Tree to c. 20 m of vigorous and upright habit, but sometimes shrubby and tangled. Bark grey, rather smooth. Twigs brown to shining red in sun, with silky hairs at first. Leaves ovate, 5–10 × 2–5 cm; base slightly cordate; apex short-pointed; undersides with silky hairs along the veins, lateral veins in 10–14 parallel pairs; margin irregularly double-serrate; petiole pubescent, red in sun, 6–10 mm long. Fruiting catkin c. 7 cm long; fruit-bracts 2–3 cm long, asymmetrical, obscurely lobed on both sides. (Bobrov 1970; Edwards & Marshall 2019).
Distribution Armenia Azerbaijan Georgia Iran Russia In the Caucasus mountains
USDA Hardiness Zone 5-6
RHS Hardiness Rating H6
Conservation status Not evaluated (NE)
This hornbeam is now generally understood have arisen from introgression between Carpinus betulus and C. orientalis in the Caucasus mountains, and is named after the city of Shusha in the disputed region of Nagorno-Karabakh. It was probably first introduced to the west in 1972 by Roy Lancaster and Ann Ala from the Elburz mountains in Iran (L&A 5) (Clarke 1988). Plants from this seed have reached 15 m at the Sir Harold Hillier Gardens by 2017 (Tree Register 2022); they have an upright habit, though in the wild this hornbeam is often described as a dwarf, thicket-forming shrub (Clarke 1988). L&A 5 has also grown vigorously to 13 m at one of the late Maurice Mason’s Norfolk gardens, while a more recent collection made on an IDS tour south of the Caspian sea in Iran is already 10 m tall at Maurice Foster’s White House Farm Arboretum in Kent (Tree Register 2022). However, a specimen planted by Christine Battle at the Congrove Arboretum near Bath seemed to want to remain a three-metre bush in 2014 (Tree Register 2022).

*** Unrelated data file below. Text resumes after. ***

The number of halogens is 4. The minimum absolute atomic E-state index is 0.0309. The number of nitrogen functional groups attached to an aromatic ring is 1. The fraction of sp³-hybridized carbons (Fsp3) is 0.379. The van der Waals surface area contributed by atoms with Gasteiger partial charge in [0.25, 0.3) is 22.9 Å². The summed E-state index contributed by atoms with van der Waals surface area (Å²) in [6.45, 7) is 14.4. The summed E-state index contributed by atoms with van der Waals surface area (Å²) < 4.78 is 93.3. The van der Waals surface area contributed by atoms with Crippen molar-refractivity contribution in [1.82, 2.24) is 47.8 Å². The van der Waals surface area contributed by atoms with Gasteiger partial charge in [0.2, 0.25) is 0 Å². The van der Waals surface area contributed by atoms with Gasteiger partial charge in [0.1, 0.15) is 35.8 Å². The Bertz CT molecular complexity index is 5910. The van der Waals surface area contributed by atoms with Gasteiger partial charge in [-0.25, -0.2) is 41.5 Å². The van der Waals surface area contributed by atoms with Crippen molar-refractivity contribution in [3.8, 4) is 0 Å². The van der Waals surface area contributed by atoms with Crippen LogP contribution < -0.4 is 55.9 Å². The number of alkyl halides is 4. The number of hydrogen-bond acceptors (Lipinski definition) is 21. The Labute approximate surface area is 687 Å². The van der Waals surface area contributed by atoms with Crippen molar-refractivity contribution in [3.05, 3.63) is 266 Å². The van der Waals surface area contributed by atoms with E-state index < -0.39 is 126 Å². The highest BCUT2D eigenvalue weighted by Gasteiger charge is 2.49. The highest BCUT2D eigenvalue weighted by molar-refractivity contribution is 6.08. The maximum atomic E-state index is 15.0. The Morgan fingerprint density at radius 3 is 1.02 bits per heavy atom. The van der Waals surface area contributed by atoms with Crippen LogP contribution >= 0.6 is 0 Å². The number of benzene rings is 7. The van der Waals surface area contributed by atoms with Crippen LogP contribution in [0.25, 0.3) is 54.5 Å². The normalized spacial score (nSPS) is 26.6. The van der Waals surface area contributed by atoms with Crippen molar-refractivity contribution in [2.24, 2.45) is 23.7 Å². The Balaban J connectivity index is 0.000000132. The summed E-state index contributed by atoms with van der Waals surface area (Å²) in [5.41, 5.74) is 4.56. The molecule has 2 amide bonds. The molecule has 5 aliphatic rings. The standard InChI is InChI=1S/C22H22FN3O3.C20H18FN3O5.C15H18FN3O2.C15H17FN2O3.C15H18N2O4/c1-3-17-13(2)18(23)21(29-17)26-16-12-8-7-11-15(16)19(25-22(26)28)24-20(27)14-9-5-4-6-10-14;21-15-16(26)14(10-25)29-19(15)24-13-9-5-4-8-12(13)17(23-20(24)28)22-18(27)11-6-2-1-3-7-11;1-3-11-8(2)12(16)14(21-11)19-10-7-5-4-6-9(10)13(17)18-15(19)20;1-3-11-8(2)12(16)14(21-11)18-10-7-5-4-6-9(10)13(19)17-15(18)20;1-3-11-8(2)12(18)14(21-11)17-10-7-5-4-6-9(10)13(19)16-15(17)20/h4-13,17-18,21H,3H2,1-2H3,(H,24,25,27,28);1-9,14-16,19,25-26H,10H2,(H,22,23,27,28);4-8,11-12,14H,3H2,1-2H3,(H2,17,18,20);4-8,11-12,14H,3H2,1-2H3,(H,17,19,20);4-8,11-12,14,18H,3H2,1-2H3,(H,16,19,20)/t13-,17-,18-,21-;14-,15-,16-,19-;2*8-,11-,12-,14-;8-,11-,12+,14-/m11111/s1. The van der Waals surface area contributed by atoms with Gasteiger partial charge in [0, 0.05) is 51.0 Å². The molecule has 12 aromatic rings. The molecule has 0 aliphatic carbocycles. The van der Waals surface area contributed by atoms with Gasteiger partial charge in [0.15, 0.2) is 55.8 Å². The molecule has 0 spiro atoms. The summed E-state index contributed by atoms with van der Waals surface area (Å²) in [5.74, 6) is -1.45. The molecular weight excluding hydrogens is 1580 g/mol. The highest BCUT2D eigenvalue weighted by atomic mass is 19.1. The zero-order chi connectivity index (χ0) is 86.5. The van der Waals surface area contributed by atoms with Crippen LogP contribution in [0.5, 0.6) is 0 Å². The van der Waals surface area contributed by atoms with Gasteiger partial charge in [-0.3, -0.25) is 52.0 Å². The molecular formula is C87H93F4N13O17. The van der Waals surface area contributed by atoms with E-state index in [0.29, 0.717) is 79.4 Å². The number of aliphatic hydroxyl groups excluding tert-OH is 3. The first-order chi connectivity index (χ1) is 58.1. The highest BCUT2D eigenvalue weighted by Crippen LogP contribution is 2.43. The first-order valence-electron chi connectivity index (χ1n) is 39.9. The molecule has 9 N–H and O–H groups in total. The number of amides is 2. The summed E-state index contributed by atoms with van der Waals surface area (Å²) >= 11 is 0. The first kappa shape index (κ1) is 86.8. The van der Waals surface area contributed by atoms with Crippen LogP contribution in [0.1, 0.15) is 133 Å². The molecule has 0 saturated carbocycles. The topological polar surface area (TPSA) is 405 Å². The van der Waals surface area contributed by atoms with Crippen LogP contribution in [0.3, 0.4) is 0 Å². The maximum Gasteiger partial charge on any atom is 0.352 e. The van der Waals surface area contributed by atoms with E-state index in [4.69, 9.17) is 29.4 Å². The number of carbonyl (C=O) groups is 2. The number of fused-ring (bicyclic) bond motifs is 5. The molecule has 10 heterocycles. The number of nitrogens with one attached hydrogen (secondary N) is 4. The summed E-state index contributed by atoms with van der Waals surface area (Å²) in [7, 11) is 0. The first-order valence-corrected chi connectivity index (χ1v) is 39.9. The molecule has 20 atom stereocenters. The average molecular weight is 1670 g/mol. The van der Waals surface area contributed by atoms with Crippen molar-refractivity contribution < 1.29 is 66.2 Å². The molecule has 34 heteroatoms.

Combining the potential vigour of Carpinus betulus with greater heat-tolerance, C. × schuschaensis is considered a promising urban tree in the south-eastern United States (Dirr 2009), and it thrives at the Dawes Arboretum in Ohio (USDA hardiness zone 6a) (Dawes Arboretum 2022). In 2022 it was also offered in Italy (Floricoltura Lampugnani 2022). Reasons to grow this plant in north-west Europe are more obscure: like many hybrids, it tends to dilute the best features of its parents – the daintiness of C. orientalis and the potentially majestic size and longevity of the wild C. betulus – without offering anything new. This said, it is available like most rare hornbeams from more than one specialist nursery in the UK (Royal Horticultural Society 2020).